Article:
26 Jun 2013

Sidecoaching is essential to a game and helps the player breakthrough his or her resistance(s) whatever they may be, and soar into that unknown area, their own treasure house of creativity and intuition where growth and transformation occurs.

Sidecoaching is an art in itself and a necessary component of Spolin Games that gets to the heart of improvisation in the larger sense – transformation. Viola Spolin does not spend enough time in Improvisation for the Theater to deal adequately with the problems of being an accomplished sidecoach. For me that is a big problem.

Sidecoaching is an essential and important way to play with your fellow players as player/coach. But developing one’s mastery of it needs addressing.

I was lucky enough to be coached and mentored by Viola Spolin herself and still my education took years before she was comfortable with me coaching and gave me her blessing. I would like to address the problem of becoming a skilled sidecoach.  I acquired my skill, with once-a-week training and weekly meetings with the high priestess of Improvisation over eight years and continued to refine it through my friendship with Ms. Spolin for the remainder of her life. I continue to examine and try to refine my skill as a sidecoach. It is an always shall be an ongoing process.

There is a drawback for those who use Viola Spolin’s written work solely to teach Improvisational acting or Improv Comedy: They don’t know how to effectively sidecoach. The book Improvisation for the Theater discusses sidecoaching and outlines the process, as does the Handbook from The Theater Game File, but becoming a good sidecoach is a skill that needs constant practice and careful monitoring. It is trial and error as is playing the games and that is as it should be, but I would like to find a way to stress its value and accelerate the process for teachers.

So many teachers/directors, get Spolin’s book, peruse it and dive right into coaching games they’ve never played or maybe even seen. This is why Improvisation as conceived by Spolin winds up being misunderstood, and misused by so many.  Especially those ignorant of the ultimate aim of the games – Stepping into the unknown with joy, anticipation and confidence and skill.  In the hands of the uninitiated, Spolin’s games are often used improperly. To some Improv teachers who use other systems, they seem basic and in some cases irrelevant to the goal of producing an end result; comic improv scenes (short form), full length Harolds, Armandos, etc. (so-called longform) and rehearsed sketches developed from Improv.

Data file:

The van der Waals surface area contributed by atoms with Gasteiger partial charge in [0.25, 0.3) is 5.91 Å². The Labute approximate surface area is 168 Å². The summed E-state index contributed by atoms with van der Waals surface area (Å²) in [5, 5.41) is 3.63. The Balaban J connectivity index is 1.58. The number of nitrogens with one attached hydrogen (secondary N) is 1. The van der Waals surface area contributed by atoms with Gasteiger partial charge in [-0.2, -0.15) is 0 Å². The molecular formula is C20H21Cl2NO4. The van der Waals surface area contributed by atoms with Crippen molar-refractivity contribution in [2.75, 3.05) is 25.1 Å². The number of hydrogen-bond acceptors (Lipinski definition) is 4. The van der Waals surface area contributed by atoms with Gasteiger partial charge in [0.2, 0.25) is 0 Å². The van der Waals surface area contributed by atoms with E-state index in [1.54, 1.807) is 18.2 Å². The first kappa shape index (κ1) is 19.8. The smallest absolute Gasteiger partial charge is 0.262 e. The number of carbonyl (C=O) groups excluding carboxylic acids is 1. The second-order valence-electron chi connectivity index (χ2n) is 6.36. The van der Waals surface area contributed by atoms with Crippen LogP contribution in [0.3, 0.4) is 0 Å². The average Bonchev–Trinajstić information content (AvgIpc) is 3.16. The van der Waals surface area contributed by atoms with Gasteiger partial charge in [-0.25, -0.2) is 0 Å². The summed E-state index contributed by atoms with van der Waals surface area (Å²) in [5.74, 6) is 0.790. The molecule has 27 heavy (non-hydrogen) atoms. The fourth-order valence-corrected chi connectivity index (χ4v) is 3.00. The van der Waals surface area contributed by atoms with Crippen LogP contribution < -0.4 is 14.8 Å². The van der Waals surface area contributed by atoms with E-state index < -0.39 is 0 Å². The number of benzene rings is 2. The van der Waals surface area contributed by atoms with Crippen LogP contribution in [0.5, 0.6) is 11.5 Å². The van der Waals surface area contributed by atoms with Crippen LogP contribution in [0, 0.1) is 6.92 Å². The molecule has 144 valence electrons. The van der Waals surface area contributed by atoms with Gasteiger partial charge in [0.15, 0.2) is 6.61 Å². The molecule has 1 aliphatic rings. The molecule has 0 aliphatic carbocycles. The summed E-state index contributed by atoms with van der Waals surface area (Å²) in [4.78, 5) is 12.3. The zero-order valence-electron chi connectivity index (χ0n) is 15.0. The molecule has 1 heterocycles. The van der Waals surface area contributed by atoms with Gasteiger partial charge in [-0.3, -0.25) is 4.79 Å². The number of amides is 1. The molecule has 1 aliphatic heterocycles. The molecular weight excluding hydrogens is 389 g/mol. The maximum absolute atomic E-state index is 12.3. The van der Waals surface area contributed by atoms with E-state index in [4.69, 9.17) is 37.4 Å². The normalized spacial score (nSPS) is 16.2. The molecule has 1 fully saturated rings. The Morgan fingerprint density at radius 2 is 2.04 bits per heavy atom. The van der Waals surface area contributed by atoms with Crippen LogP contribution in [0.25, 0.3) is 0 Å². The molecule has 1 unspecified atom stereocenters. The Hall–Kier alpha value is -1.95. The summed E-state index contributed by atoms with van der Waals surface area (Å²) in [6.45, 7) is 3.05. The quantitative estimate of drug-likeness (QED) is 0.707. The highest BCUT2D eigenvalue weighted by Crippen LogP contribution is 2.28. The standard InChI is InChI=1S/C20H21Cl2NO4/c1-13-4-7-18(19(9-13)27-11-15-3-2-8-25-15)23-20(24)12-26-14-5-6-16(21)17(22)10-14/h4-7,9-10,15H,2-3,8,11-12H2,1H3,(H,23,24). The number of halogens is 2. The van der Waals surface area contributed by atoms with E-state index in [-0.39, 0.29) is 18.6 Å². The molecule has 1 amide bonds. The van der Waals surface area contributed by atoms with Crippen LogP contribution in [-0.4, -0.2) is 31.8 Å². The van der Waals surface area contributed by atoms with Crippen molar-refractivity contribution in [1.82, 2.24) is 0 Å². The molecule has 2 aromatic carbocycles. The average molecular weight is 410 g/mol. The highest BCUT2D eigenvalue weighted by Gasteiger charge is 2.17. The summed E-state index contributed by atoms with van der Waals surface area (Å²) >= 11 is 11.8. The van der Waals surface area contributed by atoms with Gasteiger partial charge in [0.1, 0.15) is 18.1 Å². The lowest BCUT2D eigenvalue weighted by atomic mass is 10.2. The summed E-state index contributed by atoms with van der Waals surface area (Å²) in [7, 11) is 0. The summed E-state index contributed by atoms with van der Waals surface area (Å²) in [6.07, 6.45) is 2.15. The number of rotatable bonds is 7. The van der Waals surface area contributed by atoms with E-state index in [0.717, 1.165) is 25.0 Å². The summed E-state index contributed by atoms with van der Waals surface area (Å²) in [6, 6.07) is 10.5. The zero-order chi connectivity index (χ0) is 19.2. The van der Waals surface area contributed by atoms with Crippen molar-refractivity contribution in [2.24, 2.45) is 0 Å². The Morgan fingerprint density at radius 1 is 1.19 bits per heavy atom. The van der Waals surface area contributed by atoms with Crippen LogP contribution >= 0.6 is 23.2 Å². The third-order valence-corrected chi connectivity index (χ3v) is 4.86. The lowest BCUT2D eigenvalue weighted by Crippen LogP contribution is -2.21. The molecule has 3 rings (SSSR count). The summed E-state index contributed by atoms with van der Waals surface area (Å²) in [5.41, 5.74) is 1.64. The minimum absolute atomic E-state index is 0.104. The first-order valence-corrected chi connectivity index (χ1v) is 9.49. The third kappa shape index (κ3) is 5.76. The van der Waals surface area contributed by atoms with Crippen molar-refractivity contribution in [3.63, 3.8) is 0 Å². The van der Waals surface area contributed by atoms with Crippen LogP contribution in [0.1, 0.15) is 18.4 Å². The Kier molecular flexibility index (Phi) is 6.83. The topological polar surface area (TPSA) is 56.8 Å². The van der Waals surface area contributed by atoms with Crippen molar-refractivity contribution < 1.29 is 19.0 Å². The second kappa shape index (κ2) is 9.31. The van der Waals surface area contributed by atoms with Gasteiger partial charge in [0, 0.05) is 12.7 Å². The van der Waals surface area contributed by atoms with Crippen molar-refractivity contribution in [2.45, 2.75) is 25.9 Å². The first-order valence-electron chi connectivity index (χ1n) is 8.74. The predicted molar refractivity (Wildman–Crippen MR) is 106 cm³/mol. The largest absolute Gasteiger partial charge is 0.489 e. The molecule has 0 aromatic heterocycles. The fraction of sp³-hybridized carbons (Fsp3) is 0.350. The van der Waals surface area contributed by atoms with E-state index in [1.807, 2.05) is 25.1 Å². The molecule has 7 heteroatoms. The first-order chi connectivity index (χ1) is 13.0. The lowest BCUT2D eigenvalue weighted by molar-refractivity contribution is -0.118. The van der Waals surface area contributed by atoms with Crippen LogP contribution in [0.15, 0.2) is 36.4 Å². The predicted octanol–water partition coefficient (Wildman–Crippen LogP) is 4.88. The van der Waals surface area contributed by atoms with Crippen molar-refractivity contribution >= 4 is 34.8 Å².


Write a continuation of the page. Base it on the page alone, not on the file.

I remember an incident where I was auditioning players to join a new ensemble and set up auditions at a local rehearsal hall. I explained the game to be played, cast some people in it with a Who, What and Where and gave them a focus like Gibberish, or Contact or something to work with. I explained that I will be helping them to play fully by sidecoaching them.

In one particular scene, a woman simply sat in a chair and verbally described her relationship, told her feelings and described rather than showed where she was. She was being very dramatic. I called out a few coaches to help her. “Use your where!” No response. She continued to verbally describe who she was, her relationship and why she was there. “See where you are! Show, don’t tell!” I urged her. It made her nervous and she began to get urgent, shutting out anything her fellow player was offering. “Sloooowwww Motion!” I yelled.

She stopped the scene and walked to the edge of the stage where I was sitting and said “Will you please shut up! I am trying to Improvise here!”
“I’m trying to help you improvise.” I said.
“You’re making me feel like a total failure! Don’t say anything while I’m playing please. Give me your notes afterwards like a regular director.”

She entirely missed the point and there was little I could do. She wouldn’t allow herself to be sidecoached. She, I might add, told me she was an accomplished improviser for many years in many troupes and had never encountered sidecoaching. “It’s intrusive.” She told me.

Some teachers and directors (maybe many) don’t use Viola’s suggested sidecoaching phrases at all. Much Improv training has gone that way. I think it is because they don’t see how to apply it effectively. Or, if they do use it, it’s just as likely they may use it where it doesn’t apply just because the phrases are written there and you think you are expected to use them so you call out phrases by rote or randomly, hoping for the best.